TC: You also collaborate with contemporary composers. This raises the question of whether it is easier to build bridges to the present from the experimental and improvisational world of early music than, say, from the classical or romantic periods?

JK: Bridges are actually quite natural to build in the case of 16th century, especially for Nicola Vicentino and those of contemporary music. This may have to do with the fact that pitch systems were still negotiable at that time and did not follow binding international conventions, as can be observed from the 18th century onwards. However, if you focus on the numerous other aspects that make up music, you would certainly find it in later eras. I would be careful to answer your question in a generally positive way.

TC: Regarding the reconstruction of the organ or a harpsichord with 36 keys per octave, allow me to refer to the program of our Vicentino concert in the Barfüsserkirche in Basel. Rather, as a final question, I am interested in her assessment of the new appeal of Renaissance music. Is it just awakening from a slumber and will soon experience similar flights of fancy as baroque music, or will its intimacy remain largely reserved for a niche audience?

JK: I am not able to give such a prognosis, I am not sure if that is even possible. But I observe that certain present-day tendencies are found in particular density in the past of Western culture. From my point of view, there is a certain resonance between the increase in awareness of diversity that can be observed everywhere today and eras that were characterized by upheaval more than by standardization and uniformity. Another tendency is the increasing need for a counterpoint to the scientific-technological perspective. I also feel that this resonates with a society in which multiple perspectives could seemingly coexist as a matter of course.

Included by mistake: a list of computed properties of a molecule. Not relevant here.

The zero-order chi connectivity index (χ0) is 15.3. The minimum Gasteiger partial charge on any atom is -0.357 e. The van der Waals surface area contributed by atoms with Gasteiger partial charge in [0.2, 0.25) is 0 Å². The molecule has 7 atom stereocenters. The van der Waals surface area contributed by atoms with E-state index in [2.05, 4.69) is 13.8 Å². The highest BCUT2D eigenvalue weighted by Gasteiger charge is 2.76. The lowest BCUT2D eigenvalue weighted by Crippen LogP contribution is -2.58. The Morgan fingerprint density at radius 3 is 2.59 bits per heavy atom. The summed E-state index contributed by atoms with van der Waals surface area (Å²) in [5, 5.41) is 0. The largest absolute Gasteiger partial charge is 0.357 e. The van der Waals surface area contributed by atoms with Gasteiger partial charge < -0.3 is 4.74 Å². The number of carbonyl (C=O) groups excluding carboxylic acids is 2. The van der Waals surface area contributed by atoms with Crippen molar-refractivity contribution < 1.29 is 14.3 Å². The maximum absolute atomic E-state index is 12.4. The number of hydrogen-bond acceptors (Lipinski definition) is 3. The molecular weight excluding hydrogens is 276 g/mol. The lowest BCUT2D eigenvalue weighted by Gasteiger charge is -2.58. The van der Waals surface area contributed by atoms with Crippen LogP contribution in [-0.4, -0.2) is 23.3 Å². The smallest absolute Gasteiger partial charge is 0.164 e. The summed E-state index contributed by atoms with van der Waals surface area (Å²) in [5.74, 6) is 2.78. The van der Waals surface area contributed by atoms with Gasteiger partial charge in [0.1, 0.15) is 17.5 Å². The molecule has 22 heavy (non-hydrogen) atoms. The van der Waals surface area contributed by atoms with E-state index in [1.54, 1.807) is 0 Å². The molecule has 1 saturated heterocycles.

Martin Kirnbauer

“I’m in …” – Singing with Vicentino’s organ Prof. Dr. Martin Kirnbauer

Three times Cardinal Ippolito Este came close to his goal of being elected Pope – and three times he failed.

It is hard to imagine what would have happened if he had been successful … Our music today, for example, would certainly sound different, since he had Don Nicola Vicentino in his service, who had novel and quite unheard-of musical ideas – and also put them into audible practice. In 1561, for example, he had the arciorgano built in Venice, an organ with 36 notes in the octave, in order to imitate the subtle subtleties of different languages and thus singing styles, and to accompany each with consonances. After this organ was rebuilt at the Schola Cantorum Basiliensis, Vicentino’s ideas can be verified – but listen for yourself!

Martin Kirnbauer



Download program booklet

1. in quel ben nato aventuroso giorno – Nicola Vicentino (1510-1577)
Madrigali a cinque voci, Libro primo (Venice 1546)
2. solo e pensoso – Nicola Vicentino
I-Vnm, It IV 858
3. occhi miei dolci – Nicola Vicentino
Madrigali a cinque voci, Libro quinto (Milan 1572)
4. se mai candide rose – Nicola Vicentino
Madrigali a cinque voci, Libro primo (Venice 1546)
5 Se qual è ‘l mio dolore – Cipriano de Rore (1515/16-1565)
Madrigali a quattro voci (Venice 1575)
6. l’aura che ‘l verde lauro – Nicola Vicentino
Madrigali a cinque voci, Libro quinto (Milan 1572)
7. amor io son sí lieto – Nicola Vicentino
Madrigali a cinque voci, Libro primo (Venice 1546)
8. schiet’arbuscel – Cipriano de Rore
Il secondo libro de’ madrigali a quattro voci (Venice 1569)
9. passa la nave mia (6 voices) – Nicola Vicentino
Mellange de chansons des vieux autheurs (Paris 1572)
Figure on the left: Explanation of fingering of like-sounding scales on the archicembalo,
fol. 139v from “L’antica musica …”, Rome 1555